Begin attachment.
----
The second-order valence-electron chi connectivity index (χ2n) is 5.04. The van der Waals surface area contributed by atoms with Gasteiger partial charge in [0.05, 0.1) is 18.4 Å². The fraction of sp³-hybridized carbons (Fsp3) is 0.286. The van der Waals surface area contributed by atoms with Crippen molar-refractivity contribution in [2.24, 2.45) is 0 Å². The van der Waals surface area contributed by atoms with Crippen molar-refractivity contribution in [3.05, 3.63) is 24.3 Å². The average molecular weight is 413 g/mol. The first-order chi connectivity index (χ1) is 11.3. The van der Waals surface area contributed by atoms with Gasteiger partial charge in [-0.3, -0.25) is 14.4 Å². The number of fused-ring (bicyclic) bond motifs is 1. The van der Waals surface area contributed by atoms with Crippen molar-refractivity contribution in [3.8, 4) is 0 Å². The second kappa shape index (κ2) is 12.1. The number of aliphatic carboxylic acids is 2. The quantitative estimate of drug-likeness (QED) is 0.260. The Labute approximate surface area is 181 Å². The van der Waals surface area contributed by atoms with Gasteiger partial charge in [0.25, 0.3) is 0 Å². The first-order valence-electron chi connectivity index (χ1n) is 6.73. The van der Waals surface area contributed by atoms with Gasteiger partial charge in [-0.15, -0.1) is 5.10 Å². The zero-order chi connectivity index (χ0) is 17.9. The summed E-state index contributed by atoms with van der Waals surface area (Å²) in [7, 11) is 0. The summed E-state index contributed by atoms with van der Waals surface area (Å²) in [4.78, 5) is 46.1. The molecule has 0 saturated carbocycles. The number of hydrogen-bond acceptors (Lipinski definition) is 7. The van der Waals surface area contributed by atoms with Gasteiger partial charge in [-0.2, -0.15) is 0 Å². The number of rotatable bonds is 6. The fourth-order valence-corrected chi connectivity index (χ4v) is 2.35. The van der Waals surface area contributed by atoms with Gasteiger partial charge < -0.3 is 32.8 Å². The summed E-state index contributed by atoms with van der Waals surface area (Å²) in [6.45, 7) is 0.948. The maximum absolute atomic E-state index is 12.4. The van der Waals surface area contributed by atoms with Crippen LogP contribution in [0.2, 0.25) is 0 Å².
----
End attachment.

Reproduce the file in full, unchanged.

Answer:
The second-order valence-electron chi connectivity index (χ2n) is 5.04. The van der Waals surface area contributed by atoms with Gasteiger partial charge in [0.05, 0.1) is 18.4 Å². The fraction of sp³-hybridized carbons (Fsp3) is 0.286. The van der Waals surface area contributed by atoms with Crippen molar-refractivity contribution in [2.24, 2.45) is 0 Å². The van der Waals surface area contributed by atoms with Crippen molar-refractivity contribution in [3.05, 3.63) is 24.3 Å². The average molecular weight is 413 g/mol. The first-order chi connectivity index (χ1) is 11.3. The van der Waals surface area contributed by atoms with Gasteiger partial charge in [-0.3, -0.25) is 14.4 Å². The number of fused-ring (bicyclic) bond motifs is 1. The van der Waals surface area contributed by atoms with Crippen molar-refractivity contribution in [3.8, 4) is 0 Å². The second kappa shape index (κ2) is 12.1. The number of aliphatic carboxylic acids is 2. The quantitative estimate of drug-likeness (QED) is 0.260. The Labute approximate surface area is 181 Å². The van der Waals surface area contributed by atoms with Gasteiger partial charge in [0.25, 0.3) is 0 Å². The first-order valence-electron chi connectivity index (χ1n) is 6.73. The van der Waals surface area contributed by atoms with Gasteiger partial charge in [-0.15, -0.1) is 5.10 Å². The zero-order chi connectivity index (χ0) is 17.9. The summed E-state index contributed by atoms with van der Waals surface area (Å²) in [7, 11) is 0. The summed E-state index contributed by atoms with van der Waals surface area (Å²) in [4.78, 5) is 46.1. The molecule has 0 saturated carbocycles. The number of hydrogen-bond acceptors (Lipinski definition) is 7. The van der Waals surface area contributed by atoms with Gasteiger partial charge in [-0.2, -0.15) is 0 Å². The number of rotatable bonds is 6. The fourth-order valence-corrected chi connectivity index (χ4v) is 2.35. The van der Waals surface area contributed by atoms with Gasteiger partial charge < -0.3 is 32.8 Å². The summed E-state index contributed by atoms with van der Waals surface area (Å²) in [6.45, 7) is 0.948. The maximum absolute atomic E-state index is 12.4. The van der Waals surface area contributed by atoms with Crippen LogP contribution in [0.2, 0.25) is 0 Å².